Here’s how absolutely dedicated Michael Van Valkenburgh and his team of landscape architects were in their dogged pursuit of the master plan for Dorothea Dix Park:
▪ During the firm’s three-month sprint to outpace three top-tier competitors, they made 10 trips from New York to Raleigh to explore the park.
▪ Of his firm’s five principals, four are committed to work on the master plan.
▪ Van Valkenburgh himself will step down from his teaching position at the Harvard Graduate School of Design while he works on Dix during the next two years.
Never miss a local story.
These are powerful gestures from a firm whose work on the Brooklyn Bridge Park helped it win the 2016 Landscape Architecture Firm Award from the American Society of Landscape Architects.
The firm did its homework here – researching the Wake County Transit Plan, the South Saunders Gateway Study and the Raleigh Downtown Plan to learn how Dix Park fits into the larger community. “They aspired for Raleigh’s future,” says Kate Pearce, senior planner for the City of Raleigh. “They get that we’re a hybrid community that’s fast-growing, innovative and culturally diverse – they hit on all those topics.”
Strengths and weaknesses
The master plan will create a scaffolding from which the park will be built in coming decades. It will seek to establish connections to surrounding areas, especially across busy Western Boulevard. “You can go over or you can go under – over in a variety of ways, or under in a fewer number of ways,” he says. “Bridges and tunnels are ways to get to the park and not ruin the experience.”
Other areas on its edges include N. C. State’s Centennial Campus and the State Farmer’s Market – both of which will enjoy a mutually beneficial relationship with the park. There’s room for development too – like the tall buildings surrounding Manhattan’s Central Park – that could cover future maintenance costs.
Inside the park lie multiple opportunities. A stream runs along the Western Boulevard edge – taken underground at some point, it now may be a candidate for daylighting. “The creek used to meander into the site quite far and I’m wondering if it’s possible to exhume it and bring it back,” he says. “Water is one of those universal things – the way it plays to the light and the sound of it and the animal life that comes with it is rich.”
There are 85 buildings on site. Some are architecturally significant and others of little value. Ranging in age from the mid-19th to the mid-20th centuries, they’ll need to be assessed, categorized and slated for renovation, rehab or demolition.
Foremost among them is the 1856 hospital designed by Alexander Jackson Davis. It is, says Preservation North Carolina President Myrick Howard, the perfect candidate for a boutique hotel.
A hotel begs the question of transportation within the 308-acre site. Some park proponents favor travel by foot or bicycle only, while others advocate for automobiles too. “I’m hesitant to say no vehicular transportation,” Van Valkenburgh says. “You’ve got to have service vehicles moving around, and a hotel is not going to have no vehicular traffic. You want to be able to go in and use it as a pedestrian and never have conflict with vehicles, and you don’t want it to be unsafe for children and the rest of us.”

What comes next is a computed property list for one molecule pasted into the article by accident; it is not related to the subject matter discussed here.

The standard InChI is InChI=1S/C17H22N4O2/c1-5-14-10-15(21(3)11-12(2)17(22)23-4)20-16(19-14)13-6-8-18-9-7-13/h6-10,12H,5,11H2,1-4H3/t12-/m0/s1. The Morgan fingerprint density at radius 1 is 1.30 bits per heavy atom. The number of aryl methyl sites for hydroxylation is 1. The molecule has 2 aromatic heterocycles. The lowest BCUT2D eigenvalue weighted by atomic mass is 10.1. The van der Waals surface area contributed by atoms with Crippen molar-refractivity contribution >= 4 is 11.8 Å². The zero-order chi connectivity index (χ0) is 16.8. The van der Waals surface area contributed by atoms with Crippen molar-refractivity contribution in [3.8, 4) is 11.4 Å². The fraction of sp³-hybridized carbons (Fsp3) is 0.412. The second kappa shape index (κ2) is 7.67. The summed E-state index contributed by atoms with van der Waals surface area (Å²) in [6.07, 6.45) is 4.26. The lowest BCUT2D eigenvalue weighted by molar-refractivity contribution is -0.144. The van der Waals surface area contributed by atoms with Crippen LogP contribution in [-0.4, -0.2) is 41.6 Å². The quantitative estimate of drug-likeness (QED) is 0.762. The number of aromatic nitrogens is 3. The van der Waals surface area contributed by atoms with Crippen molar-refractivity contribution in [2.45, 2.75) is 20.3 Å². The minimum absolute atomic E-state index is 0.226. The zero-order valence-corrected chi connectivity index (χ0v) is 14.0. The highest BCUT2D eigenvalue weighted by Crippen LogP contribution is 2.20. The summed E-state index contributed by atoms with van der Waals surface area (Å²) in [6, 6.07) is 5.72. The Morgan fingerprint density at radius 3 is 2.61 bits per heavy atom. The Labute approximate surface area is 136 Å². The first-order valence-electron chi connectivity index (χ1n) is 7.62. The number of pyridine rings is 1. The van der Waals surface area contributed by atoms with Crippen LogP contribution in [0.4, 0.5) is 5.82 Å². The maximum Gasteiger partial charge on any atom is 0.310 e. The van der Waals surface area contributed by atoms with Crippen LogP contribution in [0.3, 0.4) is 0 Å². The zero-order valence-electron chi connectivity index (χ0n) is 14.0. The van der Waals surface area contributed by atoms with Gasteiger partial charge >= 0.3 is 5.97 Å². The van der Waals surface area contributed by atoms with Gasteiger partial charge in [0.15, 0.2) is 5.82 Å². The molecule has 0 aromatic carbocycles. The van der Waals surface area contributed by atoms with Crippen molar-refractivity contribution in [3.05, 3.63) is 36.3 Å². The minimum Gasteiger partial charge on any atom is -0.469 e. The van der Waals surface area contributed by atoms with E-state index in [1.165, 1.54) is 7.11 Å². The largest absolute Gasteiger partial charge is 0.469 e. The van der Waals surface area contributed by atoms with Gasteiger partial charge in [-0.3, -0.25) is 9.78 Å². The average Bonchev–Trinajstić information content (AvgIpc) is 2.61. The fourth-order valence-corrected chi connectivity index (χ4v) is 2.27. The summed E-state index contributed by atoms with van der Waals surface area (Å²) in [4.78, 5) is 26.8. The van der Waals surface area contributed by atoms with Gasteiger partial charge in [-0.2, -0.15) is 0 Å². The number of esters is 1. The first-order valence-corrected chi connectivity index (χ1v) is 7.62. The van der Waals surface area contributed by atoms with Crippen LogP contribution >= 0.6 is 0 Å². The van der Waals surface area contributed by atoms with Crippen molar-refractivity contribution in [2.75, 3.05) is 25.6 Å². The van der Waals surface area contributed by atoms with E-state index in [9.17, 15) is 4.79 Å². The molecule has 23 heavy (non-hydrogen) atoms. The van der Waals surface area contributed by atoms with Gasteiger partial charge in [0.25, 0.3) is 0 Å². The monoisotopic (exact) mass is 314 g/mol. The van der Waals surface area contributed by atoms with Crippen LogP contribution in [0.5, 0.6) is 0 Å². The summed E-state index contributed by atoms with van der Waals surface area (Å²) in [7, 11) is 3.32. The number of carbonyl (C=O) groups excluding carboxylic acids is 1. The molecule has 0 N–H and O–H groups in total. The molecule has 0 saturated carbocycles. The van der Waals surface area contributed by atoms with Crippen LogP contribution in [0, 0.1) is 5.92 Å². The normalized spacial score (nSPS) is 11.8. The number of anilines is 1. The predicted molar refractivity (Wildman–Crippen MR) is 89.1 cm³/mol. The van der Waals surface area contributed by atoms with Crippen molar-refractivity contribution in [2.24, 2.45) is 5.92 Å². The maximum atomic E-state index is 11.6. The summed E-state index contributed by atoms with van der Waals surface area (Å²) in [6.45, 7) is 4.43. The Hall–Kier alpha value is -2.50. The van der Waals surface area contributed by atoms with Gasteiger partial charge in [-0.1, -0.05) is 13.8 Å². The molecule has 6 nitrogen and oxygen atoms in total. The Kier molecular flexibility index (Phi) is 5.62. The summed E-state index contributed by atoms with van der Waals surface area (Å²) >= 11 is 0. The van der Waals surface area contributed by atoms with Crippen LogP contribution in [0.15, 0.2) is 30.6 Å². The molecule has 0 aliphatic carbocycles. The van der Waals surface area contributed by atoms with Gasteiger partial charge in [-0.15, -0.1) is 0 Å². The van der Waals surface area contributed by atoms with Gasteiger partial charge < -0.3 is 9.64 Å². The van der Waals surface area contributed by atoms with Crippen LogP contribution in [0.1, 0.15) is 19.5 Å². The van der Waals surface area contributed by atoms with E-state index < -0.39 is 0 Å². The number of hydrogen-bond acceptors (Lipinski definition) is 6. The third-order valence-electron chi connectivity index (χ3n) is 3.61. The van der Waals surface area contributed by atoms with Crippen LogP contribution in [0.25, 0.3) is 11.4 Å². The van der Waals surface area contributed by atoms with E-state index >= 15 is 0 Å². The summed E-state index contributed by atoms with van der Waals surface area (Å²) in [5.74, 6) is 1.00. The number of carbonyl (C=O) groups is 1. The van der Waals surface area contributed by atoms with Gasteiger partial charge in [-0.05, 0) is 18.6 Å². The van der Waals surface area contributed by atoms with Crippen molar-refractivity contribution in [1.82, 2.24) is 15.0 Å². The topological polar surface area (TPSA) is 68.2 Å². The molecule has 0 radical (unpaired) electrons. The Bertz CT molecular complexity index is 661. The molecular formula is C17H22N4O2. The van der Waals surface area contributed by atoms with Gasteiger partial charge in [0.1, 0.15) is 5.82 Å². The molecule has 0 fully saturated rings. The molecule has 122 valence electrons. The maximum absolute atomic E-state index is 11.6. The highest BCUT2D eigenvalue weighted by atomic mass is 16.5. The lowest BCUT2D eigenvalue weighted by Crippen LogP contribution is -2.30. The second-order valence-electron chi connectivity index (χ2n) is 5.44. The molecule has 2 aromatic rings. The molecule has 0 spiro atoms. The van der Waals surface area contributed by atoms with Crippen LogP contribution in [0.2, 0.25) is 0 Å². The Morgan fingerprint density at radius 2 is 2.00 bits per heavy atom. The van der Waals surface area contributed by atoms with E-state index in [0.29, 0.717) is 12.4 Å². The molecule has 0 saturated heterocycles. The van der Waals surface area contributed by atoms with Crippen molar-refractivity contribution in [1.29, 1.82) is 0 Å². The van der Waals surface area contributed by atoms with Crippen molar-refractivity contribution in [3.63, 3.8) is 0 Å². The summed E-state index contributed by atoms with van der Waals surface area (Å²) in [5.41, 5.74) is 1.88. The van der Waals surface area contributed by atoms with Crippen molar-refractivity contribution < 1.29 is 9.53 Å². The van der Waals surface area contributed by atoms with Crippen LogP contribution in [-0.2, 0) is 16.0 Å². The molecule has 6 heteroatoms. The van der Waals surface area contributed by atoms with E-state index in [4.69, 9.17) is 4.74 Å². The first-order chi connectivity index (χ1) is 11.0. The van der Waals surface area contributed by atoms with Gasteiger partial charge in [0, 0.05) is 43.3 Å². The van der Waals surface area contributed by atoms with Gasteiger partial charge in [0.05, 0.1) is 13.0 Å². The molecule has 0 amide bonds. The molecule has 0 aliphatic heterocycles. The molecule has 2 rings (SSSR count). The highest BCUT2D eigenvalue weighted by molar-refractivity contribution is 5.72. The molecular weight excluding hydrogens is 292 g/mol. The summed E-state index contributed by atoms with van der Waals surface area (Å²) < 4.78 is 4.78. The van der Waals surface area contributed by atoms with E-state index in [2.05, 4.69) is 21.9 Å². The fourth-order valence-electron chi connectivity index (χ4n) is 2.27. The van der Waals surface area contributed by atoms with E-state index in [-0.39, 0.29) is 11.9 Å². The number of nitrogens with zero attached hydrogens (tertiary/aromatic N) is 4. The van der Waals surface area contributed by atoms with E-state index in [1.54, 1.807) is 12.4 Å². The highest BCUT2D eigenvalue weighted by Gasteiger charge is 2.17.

One downside inside the park lies in the railroad tracks that slice through it. “It’s hard to put a nice spin on that railroad cutting it in half, but it’s a nice challenge,” he says. “It’s a lot to learn, and that’s thinking to me – in an active tense. You start with germs of ideas and mature them in the process.”
Planning and fundraising
Over the next two years, everyone interested will be developing ideas in three phases. First comes discovery, the technical analysis of infrastructure, land, buildings and systems, and an initial assimilation of community feedback. Then comes concept development with ideas from community engagement and the landscape architecture firm. “That’s where the magic happens,” says Pearce.
Finally, there will be a vision for the future and how to accomplish it. “It will be a government/public/private funding and management plan, an implementation plan,” she says. “And maybe some projects too – some walking trails or art installations – things to do early to show what it can be in the future.
“We’re not going to be able to build everything at once, but over decades,” she adds. “Phase One might be 10 years, and Phase Two in 20 years.” And the vision will drive fundraising, rather than the other way around. “I don’t think money is a reason to dilute that vision; it may just take longer.”
The Dix Park Conservancy, headed by former Frank Lloyd Wright Foundation president and CEO Sean Malone, already has secured commitments for the $3 million master plan. Its next steps will be to work with the city, which cannot engage in raising money, and others to fund the park’s development. “There’s no question that non-profit philanthropy is going to be part of creating this park,” Malone says. “It’s going to be a customized program for this community and this park, and the only thing we know for sure is that it’s going to be robust.”
J. Michael Welton writes about architecture, art and design for national and international publications, and edits a digital design magazine at architectsandartisans.com. He is the author of “Drawing from Practice: Architects and the Meaning of Freehand (Routledge: 2015). He can be reached at email@example.com.
Want to get involved?
To donate to or volunteer for Dix Park, visit dixparkconservancy.org.